The question boils down to the same one. By what standard? When do we judge a man unfit for civic office or civic activism? What standard should we use? And when we come by our standard, and have grounded it in the Word, will it be applied selectively or not? Moore charged the establishment religious right with selective application, but then turned around and did the same thing himself, and he did it in the course of the same talk.
Martin Luther King Jr. was an adulterer, and so was King David. I am not pretending that these questions are simple or easy. But I am suggesting that they are already complicated enough that we should avoid every trace of double standardry, especially when the heart of your argument accuses the old guard religious right of double standards.
The Tectonic Plates
The third issue relates to the first two, underlying them, and is really the big issue. These are the tectonic plates. Moore addressed his questions wonderfully, but there are much bigger questions deep beneath his feet.
There is a true dilemma here, and the problem is that Moore is opting to handle it in exactly the same way that the establishment religious right chose to handle it, and it is that way of handling it that created many of the problems that Moore so cogently critiques. We have seen this movie before, didn’t like it, and so Moore has picked up the remote to start over. But “resume from the beginning” is not an editing tool. We need to be the religious right, not the rerun right.
Here are the choices. Given the existence of the church and the existence of a secularized society, the church can refuse to engage, the church can engage as the church, or the church can engage as just one more pressure group. If the first, they opt out in the name of God like good anabaptists. If the second, they declare the truth to society in the name of God, like the prophet Amos. If the last, they claim their right to engage as time-share part-owners of Demos, the people, and they want their part of the involvement to be “theologically informed,” and “gospel centered.” But at the end of the day, this is merely lobbying.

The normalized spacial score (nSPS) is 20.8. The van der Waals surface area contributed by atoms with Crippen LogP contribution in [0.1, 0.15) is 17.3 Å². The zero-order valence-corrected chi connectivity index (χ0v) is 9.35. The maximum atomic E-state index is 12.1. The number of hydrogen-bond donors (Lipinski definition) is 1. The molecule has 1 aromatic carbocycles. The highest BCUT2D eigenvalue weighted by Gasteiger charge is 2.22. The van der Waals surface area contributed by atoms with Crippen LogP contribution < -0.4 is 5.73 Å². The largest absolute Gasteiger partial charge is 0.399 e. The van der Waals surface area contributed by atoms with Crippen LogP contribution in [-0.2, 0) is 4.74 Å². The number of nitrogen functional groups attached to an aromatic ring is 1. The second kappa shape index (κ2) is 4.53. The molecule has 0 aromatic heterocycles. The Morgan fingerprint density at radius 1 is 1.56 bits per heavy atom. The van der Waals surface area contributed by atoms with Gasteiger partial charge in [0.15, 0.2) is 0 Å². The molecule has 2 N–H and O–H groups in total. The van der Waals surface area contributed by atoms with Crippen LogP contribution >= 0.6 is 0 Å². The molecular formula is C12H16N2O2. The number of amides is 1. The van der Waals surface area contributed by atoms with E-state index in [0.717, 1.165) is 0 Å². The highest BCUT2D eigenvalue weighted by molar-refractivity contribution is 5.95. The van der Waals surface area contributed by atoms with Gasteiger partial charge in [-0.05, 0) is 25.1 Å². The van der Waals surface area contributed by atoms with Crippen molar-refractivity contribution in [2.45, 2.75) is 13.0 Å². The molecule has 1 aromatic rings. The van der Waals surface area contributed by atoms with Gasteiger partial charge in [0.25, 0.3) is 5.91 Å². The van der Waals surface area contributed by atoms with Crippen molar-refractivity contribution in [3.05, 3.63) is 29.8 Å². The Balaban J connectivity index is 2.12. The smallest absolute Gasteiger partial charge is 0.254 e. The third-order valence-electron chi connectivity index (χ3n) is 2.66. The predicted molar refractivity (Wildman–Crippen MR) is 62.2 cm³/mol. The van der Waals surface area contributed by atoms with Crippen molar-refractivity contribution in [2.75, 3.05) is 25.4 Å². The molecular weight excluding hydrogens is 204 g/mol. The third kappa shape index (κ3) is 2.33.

They are saying what they have to say because of their deep commitment to Jesus, but at the same time, they are good with the system inviting others to be involved because of the will of Allah, and so on. So here we are on our side of the table. Muslims are on their side. The Mormons are in their chairs with their suggestions. All of us came to the discussion “informed” by our faith commitments. But who is the god of the whole room?
This is simply the move that we have seen countless times and in countless ways. It is the retreat to commitment, where we hold to our deepest convictions, but acknowledge that these convictions are but one option among many possible.
There is an ultimate theological basis for any shared cooperation together. There has to be. Is that basis true or false? If false, then why do we have anything to do with it? If true, then why can we not confess that Jesus is the author of it? Remember that religious liberties enable religious communities to carry on their work, and that is a good thing. But religious liberties are themselves a religious value. Who says that religious liberties are a good thing? Does Allah say that? Does the secular Left say that? Who says that? Why do they say that?